1. Your revenue has grown
If your small business is earning a lot more money (congratulations!), it can lead to more problems. After all, as your business and revenue grow, so too does your risk exposure. A significant increase in revenue means you’ll need a greater amount of coverage for things like commercial general liability insurance (which includes product liability coverage) and business interruption insurance (typically included in a commercial property policy). Think of it this way: if you’re manufacturing a higher number of products, chances are you have more customers purchasing those products. That, in turn, elevates your risk of third-party bodily injury and property damage allegations or lawsuits.
2. Changing your products or services
If it’s not because of customer growth alone, the COVID-19 pandemic may have encouraged you to expand, reduce, or change the products and services you offer. Or maybe you run a landscaping company, and the type of work you do is seasonal. So, to increase your revenue, you decide to offer snow removal services. Regardless, the changes you have made can change your risk exposure.
3. You’re moving to a new office
Your existing commercial property insurance policy is tied to your office. So, if you move to a new location or expand to more offices, your policy needs to reflect that. One of the factors insurance companies consider when calculating your business insurance policy is the location of your office or workspace.
4. You’re hiring more employees
If your company is growing, chances are you’re hiring more employees. However, the more employees you have, the greater your risk is. Your current policy likely covers full-time employees (talk to your broker if you’re not sure), but is the amount of coverage you have suitable? If you have subcontractors, they’re unlikely to be covered by your policy, so ensure they have policies of their own since you can be named in a lawsuit if they are found liable for damages or wrongdoing. For instance, if you are a spa owner who rents a room to a massage therapist a few days each week, and they are sued for malpractice, as their employer, you and your business could be named in the lawsuit.
5. You’re buying new equipment
A business that is thriving and growing likely needs to acquire more equipment to keep operations running smoothly. Whether computing systems or heavy machinery, these are assets you need to protect, and they should be accounted for in your policy. You might need equipment breakdown insurance, for example, to pay for the cost to replace or repair that equipment. That’s all the more reason to let your broker know if you’ve purchased new, expensive equipment.
What to Consider When Thinking About Your Insurance Needs
Business insurance is not a one-size-fits-all product. On the contrary, a business insurance policy should be tailored to reflect and provide coverage for your burgeoning entity’s unique needs. When you’re exploring your coverage options, keep these tips in mind:
- Know your risks. Think about your business, the industry you’re in, and the types of products or services you provide. Now think about all the ways things can go wrong without warning. Have a clear understanding of what your liability risks are.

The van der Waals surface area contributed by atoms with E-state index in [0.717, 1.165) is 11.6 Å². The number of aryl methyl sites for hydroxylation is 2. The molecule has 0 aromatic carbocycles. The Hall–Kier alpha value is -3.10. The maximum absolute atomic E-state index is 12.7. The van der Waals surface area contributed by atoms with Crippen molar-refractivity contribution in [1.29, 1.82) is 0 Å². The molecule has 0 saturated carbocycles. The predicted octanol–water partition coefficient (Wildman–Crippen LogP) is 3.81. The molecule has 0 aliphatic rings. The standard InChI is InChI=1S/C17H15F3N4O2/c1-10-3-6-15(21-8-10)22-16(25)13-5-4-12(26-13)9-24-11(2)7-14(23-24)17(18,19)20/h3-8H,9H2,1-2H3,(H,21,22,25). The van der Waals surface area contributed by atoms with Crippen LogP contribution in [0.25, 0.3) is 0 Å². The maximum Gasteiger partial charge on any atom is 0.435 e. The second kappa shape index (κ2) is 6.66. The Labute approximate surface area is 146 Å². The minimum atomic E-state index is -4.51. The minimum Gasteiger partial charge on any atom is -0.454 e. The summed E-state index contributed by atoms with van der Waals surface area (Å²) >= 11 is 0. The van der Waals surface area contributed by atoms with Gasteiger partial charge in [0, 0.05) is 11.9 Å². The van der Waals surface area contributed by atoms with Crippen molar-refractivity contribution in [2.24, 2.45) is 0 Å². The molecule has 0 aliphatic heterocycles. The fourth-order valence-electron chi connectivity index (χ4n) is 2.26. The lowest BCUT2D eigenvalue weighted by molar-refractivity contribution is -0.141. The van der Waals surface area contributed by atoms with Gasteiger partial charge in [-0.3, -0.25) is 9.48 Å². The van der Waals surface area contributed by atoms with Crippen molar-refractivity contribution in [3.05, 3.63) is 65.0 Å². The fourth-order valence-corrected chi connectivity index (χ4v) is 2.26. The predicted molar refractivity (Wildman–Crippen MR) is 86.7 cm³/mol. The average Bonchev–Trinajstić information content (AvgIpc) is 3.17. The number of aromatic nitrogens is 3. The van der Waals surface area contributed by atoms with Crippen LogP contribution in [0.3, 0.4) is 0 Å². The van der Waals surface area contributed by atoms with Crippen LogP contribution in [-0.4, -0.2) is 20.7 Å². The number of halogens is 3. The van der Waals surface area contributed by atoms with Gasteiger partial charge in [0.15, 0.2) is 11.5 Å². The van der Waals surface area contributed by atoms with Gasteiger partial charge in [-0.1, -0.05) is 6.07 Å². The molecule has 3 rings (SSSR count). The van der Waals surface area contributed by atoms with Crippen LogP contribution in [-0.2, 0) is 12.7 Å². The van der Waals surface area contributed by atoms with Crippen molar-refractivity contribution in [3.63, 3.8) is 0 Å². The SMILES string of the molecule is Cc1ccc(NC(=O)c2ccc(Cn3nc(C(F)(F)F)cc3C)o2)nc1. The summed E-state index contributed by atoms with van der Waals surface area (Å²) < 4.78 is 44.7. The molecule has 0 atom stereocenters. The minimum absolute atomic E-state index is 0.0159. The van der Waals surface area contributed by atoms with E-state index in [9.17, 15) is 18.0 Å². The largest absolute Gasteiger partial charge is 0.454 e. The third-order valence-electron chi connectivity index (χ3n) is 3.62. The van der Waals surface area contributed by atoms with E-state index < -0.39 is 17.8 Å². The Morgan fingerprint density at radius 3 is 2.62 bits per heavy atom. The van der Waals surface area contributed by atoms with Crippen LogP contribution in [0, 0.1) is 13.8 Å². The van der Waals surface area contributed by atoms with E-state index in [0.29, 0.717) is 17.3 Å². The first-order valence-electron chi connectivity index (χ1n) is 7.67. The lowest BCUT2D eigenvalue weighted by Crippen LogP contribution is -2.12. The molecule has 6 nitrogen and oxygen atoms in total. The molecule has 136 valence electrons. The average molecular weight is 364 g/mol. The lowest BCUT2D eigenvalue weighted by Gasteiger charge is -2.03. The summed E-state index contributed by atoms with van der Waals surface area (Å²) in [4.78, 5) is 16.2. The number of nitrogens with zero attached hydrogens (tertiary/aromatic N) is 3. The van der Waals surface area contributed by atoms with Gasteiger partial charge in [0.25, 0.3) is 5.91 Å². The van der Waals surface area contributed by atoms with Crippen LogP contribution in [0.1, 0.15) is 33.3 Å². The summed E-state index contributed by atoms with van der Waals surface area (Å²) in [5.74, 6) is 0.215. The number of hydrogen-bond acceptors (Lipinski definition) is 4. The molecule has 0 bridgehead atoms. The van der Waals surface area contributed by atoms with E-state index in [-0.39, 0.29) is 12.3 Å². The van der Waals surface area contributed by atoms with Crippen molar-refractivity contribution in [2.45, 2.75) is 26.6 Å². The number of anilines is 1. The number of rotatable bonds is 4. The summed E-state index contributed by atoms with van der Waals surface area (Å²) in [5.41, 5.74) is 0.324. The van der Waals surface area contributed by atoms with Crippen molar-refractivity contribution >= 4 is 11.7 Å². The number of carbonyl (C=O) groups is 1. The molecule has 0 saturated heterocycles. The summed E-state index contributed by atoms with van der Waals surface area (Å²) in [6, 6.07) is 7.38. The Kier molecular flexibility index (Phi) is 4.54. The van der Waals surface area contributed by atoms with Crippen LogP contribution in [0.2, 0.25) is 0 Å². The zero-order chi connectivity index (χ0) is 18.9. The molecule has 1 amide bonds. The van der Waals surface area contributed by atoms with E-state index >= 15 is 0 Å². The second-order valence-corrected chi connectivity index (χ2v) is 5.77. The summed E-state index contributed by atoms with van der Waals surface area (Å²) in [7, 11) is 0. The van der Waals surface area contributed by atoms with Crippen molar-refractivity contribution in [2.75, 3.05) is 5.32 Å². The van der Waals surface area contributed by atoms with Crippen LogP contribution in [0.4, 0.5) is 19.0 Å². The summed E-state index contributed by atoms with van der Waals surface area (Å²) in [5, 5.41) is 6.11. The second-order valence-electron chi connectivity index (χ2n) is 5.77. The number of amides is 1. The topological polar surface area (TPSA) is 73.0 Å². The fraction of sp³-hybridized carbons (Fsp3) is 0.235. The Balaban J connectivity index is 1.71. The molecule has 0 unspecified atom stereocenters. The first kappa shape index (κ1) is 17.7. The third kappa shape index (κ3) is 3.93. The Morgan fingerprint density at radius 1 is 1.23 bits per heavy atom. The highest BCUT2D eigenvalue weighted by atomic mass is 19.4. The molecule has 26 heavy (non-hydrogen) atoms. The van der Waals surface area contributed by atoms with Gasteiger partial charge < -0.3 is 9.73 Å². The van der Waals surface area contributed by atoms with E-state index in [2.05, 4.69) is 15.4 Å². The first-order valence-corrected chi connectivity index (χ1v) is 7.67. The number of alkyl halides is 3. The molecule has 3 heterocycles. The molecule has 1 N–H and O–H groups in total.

- Understand how to mitigate your risks. Proactively reducing the risks your business faces can make a significant difference in the premium you pay. For example, if you’re a delivery company or are a business with commercial vehicles, avoid having employees with poor driving records behind the wheel. Or install fire suppression and security systems at your office if they don’t exist to help lower the cost of a commercial property policy.
- Prioritize protection over premium. Once you understand your risks and the type of insurance you need, it’s time to shop around. It’s smart to be budget-conscious, but don’t discount the importance of having adequate protection. Buying the cheapest possible you can find might save you a few bucks, but if something goes awry and you have limited coverage, it can cost you a lot more. It may even be financially ruinous to your small business if, for example, you’re sued and don’t have the coverage you need to hire a lawyer or pay a court-ordered settlement.
- Partner with a licensed broker. Speaking of shopping around for insurance, partnering with a licensed broker to serve as your trusted advisor is essential. A broker works for you, not an insurance company. They can help you assess the risks you face, answer questions, and find ways to get you an affordable policy that doesn’t leave you vulnerable.
- Review your policy annually. Get into the habit of reading your policy thoroughly and reviewing it annually before renewing or buying a new one. An insurance policy is typically a one-year contract between you and your insurance provider. Think about what’s changed for your business over the previous 12 months and where you think things are going in the future. The more you understand your policy and its terms and exclusions, the less likely you will have gaps in your coverage or have a claim rejected if you need to file one.
If you’re considering switching insurance providers or want to explore your options, get a free quote from Zensurance, and speak to one of our friendly licensed brokers. We specialize in helping all kinds of Canadian small business owners, startups, sole proprietors, independent contractors and professionals, and entrepreneurs get the business insurance coverage they need.